Dr. James Lewis…Director and Senior Fellow, Technology and Public Policy Program at the Center for Strategic and International Studies (CSIS), very appropriately states, along with other jewels of wisdom, in his July, 2013 report titled, ‘The Economic Impact of Cyber Crime and Cyber Espionage’… https://www.csis.org/analysis/economic-impact-cybercrime-and-cyber-espionage
- there is ‘a wide range of estimates of annual losses, from a few billion dollars to hundreds of billions’.
Lewis’ statement, standing alone, is not particularly noteworthy… but, the distinctive way Lewis reframes the wide range of perspectives on this matter, first, by identifying the various alternative lens in which the impact of economic and cyber espionage can be viewed, ala comparisons and analogies, is significant.
The range of estimates and guesstimates, Lewis argues…reflects several under-reported and misunderstood realities, i.e., victimized companies may…
- be inclined to conceal their losses, i.e., they deem it not to be in their interest, reputationally embarrassing, to ‘go public’…
- not be immediately operational familiar with what – the precise proprietary intangibles assets have actually been comprised, misappropriated, or infringed, etc.
Granted, intellectual property (and other forms of proprietary intangible assets), for some…present challenges insofar as objectively calculating – assigning a ‘dollar value’ to a loss. In my judgment, such valuations, perhaps first and foremost…
- convey an absence of operational familiarity with business intangible assets, and
- the economic fact that 80+% of most company’s value, sources of revenue, and competitiveness, today, lie in – emerge directly from intangible assets, and
- frequently resemble concoctions of subjective guesstimates, which perhaps are aligned with particular (pre-conceived) agendas that translate as broad ranges of lost (asset) value.
Some IP and proprietary intangible asset loss estimates for companies (attributed to) cyber – economic espionage…appear to emulate previous surveys and research findings, which Lewis, again, suggests…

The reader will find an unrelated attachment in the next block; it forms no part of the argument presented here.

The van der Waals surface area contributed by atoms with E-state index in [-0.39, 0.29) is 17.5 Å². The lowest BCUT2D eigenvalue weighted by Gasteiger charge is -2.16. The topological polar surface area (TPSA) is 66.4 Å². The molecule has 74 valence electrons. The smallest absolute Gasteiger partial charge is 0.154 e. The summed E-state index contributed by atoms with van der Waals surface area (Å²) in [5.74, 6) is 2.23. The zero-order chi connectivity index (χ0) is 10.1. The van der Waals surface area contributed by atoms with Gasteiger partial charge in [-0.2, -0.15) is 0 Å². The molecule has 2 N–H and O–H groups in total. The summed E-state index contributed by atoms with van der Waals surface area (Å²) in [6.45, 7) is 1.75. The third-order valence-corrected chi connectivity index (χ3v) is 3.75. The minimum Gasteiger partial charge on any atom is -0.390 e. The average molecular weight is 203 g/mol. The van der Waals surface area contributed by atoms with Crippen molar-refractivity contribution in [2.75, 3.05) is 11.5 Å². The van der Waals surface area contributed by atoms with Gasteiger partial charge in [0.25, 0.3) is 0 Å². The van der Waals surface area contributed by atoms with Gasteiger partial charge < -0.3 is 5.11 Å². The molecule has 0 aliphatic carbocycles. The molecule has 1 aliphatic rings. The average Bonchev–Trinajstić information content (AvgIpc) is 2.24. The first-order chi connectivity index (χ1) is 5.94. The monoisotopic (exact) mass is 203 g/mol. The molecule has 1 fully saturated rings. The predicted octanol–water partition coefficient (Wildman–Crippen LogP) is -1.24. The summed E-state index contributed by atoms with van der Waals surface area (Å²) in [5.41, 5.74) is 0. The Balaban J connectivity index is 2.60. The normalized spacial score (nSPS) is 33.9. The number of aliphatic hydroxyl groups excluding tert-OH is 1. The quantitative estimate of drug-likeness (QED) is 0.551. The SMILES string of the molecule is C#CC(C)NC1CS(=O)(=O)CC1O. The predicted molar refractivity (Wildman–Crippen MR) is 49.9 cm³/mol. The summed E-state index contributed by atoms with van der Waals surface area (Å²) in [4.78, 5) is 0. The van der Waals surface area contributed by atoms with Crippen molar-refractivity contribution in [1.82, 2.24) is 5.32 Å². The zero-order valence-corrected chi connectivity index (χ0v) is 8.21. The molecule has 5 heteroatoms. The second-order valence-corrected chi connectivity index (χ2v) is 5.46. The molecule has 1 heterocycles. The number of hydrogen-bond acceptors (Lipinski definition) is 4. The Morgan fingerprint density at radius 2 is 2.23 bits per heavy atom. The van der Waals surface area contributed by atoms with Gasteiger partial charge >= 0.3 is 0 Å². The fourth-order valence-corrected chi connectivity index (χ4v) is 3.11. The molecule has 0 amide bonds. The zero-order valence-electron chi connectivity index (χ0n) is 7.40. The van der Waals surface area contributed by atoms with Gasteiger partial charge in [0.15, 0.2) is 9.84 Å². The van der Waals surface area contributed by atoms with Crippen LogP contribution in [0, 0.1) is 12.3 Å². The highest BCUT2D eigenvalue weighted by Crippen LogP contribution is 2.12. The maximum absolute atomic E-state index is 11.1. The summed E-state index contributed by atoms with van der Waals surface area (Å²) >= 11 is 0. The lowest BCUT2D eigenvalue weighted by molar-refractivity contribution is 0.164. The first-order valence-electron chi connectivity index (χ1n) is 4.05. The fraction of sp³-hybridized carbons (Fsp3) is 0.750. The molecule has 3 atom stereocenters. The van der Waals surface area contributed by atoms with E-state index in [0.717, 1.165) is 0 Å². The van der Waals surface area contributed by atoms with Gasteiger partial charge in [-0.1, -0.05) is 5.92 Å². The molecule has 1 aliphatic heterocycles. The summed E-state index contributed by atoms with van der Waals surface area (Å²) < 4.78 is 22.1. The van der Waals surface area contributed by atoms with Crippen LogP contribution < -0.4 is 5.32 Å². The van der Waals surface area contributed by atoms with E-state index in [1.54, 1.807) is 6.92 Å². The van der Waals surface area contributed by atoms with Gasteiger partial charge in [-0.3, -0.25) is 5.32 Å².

- generally provide imprecise loss valuations, that is, unless the survey itself has been carefully constructed, managed, and absent a product – service marketing agenda.
Dr. Lewis also point out, and I agree…a common challenge, insofar achieving due credence to cyber-economic espionage survey findings, is that (survey) respondents may be inclined to…
- ‘self-select’ the assets which are alleged to have been compromised, misappropriated, and/or infringed.
Obviously, when ‘self selection is introduced to calculating asset losses…it manifests as a probable source of distortion to the calculations. So, being mindful of these and other data collection – calculation challenges (biases) to this already very sensitive topic for companies, is not wholly uncommon, Lewis suggests. In other words, loss calculations should not be based on assumptions about scale and effect! Changing these assumptions, we all argue, will deliver quite different results in terms of loss valuations.
Components of malicious cyber activity…
In CSIS’ ‘The Economic Impact of Cyber Crime and Cyber Espionage’ report…Lewis starts by asking readers, as posed in this blog on numerous occasions…
- what assets should be included in the loss calculation, and how should they be counted insofar as arriving at more accurate and defensible loss estimates caused by cybercrime and cyber economic espionage?